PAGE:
Broker’s play an important role in helping customers match up with moving companies. Keep in mind, however, that a broker cannot give you a binding estimate and a broker is not responsible for loss or damage.
Over the phone, a mover or broker may give you a quote that is generally not binding. A mover may give a binding, or “not to exceed” quote upon reviewing your items in person. Brokers don’t typically give binding quotes.
For example – flight charges, long carry charges, appliance charges, parking charges, storage charges, fuel charges, awkward objects, etc. If you have a piano, you should let them know right up front. Ask them if they have equipment to help with heavy and awkward items.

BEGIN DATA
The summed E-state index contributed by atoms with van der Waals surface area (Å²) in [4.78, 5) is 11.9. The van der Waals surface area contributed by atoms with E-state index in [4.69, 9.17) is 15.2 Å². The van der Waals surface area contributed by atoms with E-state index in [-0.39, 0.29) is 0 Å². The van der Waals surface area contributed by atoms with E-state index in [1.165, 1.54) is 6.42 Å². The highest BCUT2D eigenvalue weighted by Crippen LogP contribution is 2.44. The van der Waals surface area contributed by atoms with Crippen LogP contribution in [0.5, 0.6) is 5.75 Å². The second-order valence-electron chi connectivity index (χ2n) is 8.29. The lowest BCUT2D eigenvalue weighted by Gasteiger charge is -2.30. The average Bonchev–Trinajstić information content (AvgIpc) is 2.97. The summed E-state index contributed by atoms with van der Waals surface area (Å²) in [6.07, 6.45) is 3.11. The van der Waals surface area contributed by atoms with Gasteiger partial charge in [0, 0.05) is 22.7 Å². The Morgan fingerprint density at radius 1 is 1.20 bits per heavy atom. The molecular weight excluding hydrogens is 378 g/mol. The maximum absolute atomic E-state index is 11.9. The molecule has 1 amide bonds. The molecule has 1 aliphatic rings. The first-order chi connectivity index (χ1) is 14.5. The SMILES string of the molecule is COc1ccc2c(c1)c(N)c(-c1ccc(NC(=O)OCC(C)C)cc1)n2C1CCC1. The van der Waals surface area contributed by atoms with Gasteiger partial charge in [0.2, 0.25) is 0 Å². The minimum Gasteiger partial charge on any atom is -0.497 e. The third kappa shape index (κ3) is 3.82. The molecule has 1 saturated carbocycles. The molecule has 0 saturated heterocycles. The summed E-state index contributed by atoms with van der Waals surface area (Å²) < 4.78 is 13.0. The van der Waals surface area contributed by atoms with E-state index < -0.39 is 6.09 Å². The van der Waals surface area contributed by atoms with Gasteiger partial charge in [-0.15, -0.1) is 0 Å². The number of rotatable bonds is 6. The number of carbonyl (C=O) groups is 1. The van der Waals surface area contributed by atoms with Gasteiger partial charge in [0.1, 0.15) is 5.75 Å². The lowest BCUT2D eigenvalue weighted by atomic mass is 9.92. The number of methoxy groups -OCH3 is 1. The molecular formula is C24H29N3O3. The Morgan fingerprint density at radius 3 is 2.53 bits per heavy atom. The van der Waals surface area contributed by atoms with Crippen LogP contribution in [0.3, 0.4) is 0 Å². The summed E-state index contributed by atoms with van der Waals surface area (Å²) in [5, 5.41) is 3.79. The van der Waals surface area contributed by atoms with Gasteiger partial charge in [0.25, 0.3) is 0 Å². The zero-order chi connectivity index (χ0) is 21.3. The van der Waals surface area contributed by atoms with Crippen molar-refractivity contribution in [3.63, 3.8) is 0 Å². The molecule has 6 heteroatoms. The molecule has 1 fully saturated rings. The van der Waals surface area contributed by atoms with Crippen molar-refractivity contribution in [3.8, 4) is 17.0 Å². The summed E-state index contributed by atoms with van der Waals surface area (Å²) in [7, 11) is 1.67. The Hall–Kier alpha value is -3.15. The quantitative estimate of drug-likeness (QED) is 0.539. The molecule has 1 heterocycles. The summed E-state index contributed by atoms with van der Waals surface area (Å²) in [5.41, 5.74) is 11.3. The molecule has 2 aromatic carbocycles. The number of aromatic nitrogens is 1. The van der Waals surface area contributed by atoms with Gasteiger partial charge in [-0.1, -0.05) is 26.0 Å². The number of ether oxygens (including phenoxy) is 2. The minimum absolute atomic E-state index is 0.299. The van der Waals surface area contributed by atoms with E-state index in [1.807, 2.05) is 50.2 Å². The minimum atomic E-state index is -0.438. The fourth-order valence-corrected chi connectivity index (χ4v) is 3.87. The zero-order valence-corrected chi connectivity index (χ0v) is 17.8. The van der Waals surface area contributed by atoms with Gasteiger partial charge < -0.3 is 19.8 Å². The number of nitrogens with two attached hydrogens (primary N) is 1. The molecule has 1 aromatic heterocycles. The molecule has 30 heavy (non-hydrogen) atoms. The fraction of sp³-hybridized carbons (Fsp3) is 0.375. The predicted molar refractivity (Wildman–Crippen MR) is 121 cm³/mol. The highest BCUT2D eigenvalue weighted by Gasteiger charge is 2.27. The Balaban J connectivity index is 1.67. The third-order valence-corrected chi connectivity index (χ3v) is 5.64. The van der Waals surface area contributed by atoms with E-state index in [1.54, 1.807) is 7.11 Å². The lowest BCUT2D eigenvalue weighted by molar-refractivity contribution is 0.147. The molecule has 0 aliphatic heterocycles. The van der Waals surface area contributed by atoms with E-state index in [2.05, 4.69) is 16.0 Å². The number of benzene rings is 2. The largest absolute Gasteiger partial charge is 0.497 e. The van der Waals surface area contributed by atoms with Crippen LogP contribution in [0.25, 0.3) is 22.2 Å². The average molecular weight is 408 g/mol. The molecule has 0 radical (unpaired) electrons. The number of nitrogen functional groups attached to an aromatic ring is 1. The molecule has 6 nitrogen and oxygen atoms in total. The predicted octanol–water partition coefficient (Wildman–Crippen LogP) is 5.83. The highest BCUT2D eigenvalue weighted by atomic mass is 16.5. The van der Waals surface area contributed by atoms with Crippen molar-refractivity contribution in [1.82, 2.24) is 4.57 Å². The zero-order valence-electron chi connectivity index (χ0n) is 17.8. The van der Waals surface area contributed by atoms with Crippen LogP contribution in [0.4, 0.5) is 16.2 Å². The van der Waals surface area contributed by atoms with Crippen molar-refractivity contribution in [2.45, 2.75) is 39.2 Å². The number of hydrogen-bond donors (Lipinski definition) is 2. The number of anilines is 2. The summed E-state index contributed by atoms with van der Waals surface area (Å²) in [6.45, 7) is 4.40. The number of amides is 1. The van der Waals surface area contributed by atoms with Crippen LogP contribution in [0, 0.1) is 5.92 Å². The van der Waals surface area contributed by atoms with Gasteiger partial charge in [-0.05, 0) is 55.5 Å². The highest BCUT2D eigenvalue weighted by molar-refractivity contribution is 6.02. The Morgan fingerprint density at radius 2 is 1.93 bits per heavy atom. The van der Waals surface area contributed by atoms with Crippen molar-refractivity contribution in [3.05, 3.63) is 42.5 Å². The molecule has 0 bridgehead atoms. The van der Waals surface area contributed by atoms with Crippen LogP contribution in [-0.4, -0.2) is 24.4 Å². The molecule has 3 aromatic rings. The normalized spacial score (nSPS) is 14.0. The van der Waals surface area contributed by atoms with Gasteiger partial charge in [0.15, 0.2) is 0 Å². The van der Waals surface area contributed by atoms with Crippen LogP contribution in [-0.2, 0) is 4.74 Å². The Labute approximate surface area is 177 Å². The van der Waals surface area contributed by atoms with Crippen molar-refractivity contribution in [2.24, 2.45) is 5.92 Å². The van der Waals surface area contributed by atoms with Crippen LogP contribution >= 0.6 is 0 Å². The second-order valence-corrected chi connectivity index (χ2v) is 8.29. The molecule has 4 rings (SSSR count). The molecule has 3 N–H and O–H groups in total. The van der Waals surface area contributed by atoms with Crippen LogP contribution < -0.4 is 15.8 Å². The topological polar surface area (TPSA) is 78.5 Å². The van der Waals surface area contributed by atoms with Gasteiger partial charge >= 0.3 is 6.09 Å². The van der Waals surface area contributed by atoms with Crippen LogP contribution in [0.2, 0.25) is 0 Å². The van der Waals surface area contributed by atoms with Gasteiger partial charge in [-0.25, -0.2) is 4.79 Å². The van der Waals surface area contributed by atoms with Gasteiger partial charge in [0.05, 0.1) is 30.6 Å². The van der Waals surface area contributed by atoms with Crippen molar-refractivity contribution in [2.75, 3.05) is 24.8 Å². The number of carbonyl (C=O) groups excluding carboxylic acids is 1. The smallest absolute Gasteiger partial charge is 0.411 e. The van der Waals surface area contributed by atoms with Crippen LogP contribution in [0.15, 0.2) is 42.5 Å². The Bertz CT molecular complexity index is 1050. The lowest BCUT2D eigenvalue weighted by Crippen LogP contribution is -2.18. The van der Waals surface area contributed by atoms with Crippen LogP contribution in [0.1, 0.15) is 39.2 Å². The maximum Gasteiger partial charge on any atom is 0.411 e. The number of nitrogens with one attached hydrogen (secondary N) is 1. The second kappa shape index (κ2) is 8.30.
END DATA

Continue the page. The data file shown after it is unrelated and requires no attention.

Long distance moves can sometimes require your items be transferred to another truck. This extra handling increases the chances for damage to occur.
We don’t recommend that you hire movers if they only accept cash; be sure you are clear about the amount that is due on delivery versus the deposit amount, and whether deposits are refundable.Most companies that have a merchant account will accept credit cards so be sure to ask if credit cards are an option.
Basic coverage is 60 cents per pound but your moving company may offer an upgrade at a reasonable price. You can also work with 3rd party insurance providers to cover the move.
This is a follow-up to the previous question that clearly breaks down who is responsible for what. If you’re discussing a self-service move, you may not get reimbursed for something that you packed poorly.